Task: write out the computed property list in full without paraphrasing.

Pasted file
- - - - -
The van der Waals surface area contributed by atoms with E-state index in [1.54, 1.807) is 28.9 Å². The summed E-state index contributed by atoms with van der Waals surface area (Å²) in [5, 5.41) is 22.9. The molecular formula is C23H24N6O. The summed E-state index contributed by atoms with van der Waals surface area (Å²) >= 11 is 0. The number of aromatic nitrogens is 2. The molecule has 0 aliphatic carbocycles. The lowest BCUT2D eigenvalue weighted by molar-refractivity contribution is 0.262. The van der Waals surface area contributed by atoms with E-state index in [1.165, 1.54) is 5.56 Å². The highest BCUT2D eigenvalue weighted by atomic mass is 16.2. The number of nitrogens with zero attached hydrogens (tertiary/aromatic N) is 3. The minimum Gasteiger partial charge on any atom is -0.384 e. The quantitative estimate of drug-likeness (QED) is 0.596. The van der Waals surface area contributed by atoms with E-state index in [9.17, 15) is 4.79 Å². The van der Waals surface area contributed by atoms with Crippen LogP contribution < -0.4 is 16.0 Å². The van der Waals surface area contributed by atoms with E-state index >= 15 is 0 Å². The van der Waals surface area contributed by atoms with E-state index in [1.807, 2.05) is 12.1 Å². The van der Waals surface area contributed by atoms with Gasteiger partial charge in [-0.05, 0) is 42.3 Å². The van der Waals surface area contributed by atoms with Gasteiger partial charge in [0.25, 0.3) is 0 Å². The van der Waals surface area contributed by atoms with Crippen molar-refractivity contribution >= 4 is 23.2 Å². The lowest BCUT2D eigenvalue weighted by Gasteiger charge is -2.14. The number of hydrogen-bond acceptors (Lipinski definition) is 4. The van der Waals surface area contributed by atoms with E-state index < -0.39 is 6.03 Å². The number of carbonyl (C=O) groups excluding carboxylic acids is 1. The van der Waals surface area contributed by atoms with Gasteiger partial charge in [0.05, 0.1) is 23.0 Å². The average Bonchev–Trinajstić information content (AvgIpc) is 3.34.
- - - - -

The van der Waals surface area contributed by atoms with E-state index in [1.54, 1.807) is 28.9 Å². The summed E-state index contributed by atoms with van der Waals surface area (Å²) in [5, 5.41) is 22.9. The molecular formula is C23H24N6O. The summed E-state index contributed by atoms with van der Waals surface area (Å²) >= 11 is 0. The number of aromatic nitrogens is 2. The molecule has 0 aliphatic carbocycles. The lowest BCUT2D eigenvalue weighted by molar-refractivity contribution is 0.262. The van der Waals surface area contributed by atoms with E-state index in [1.165, 1.54) is 5.56 Å². The highest BCUT2D eigenvalue weighted by atomic mass is 16.2. The number of nitrogens with zero attached hydrogens (tertiary/aromatic N) is 3. The minimum Gasteiger partial charge on any atom is -0.384 e. The quantitative estimate of drug-likeness (QED) is 0.596. The van der Waals surface area contributed by atoms with E-state index in [9.17, 15) is 4.79 Å². The van der Waals surface area contributed by atoms with Crippen LogP contribution < -0.4 is 16.0 Å². The van der Waals surface area contributed by atoms with E-state index >= 15 is 0 Å². The van der Waals surface area contributed by atoms with E-state index in [1.807, 2.05) is 12.1 Å². The van der Waals surface area contributed by atoms with Gasteiger partial charge in [-0.05, 0) is 42.3 Å². The van der Waals surface area contributed by atoms with Gasteiger partial charge in [0.25, 0.3) is 0 Å². The van der Waals surface area contributed by atoms with Crippen molar-refractivity contribution >= 4 is 23.2 Å². The lowest BCUT2D eigenvalue weighted by Gasteiger charge is -2.14. The number of hydrogen-bond acceptors (Lipinski definition) is 4. The van der Waals surface area contributed by atoms with E-state index < -0.39 is 6.03 Å². The number of carbonyl (C=O) groups excluding carboxylic acids is 1. The van der Waals surface area contributed by atoms with Gasteiger partial charge in [0.05, 0.1) is 23.0 Å². The average Bonchev–Trinajstić information content (AvgIpc) is 3.34.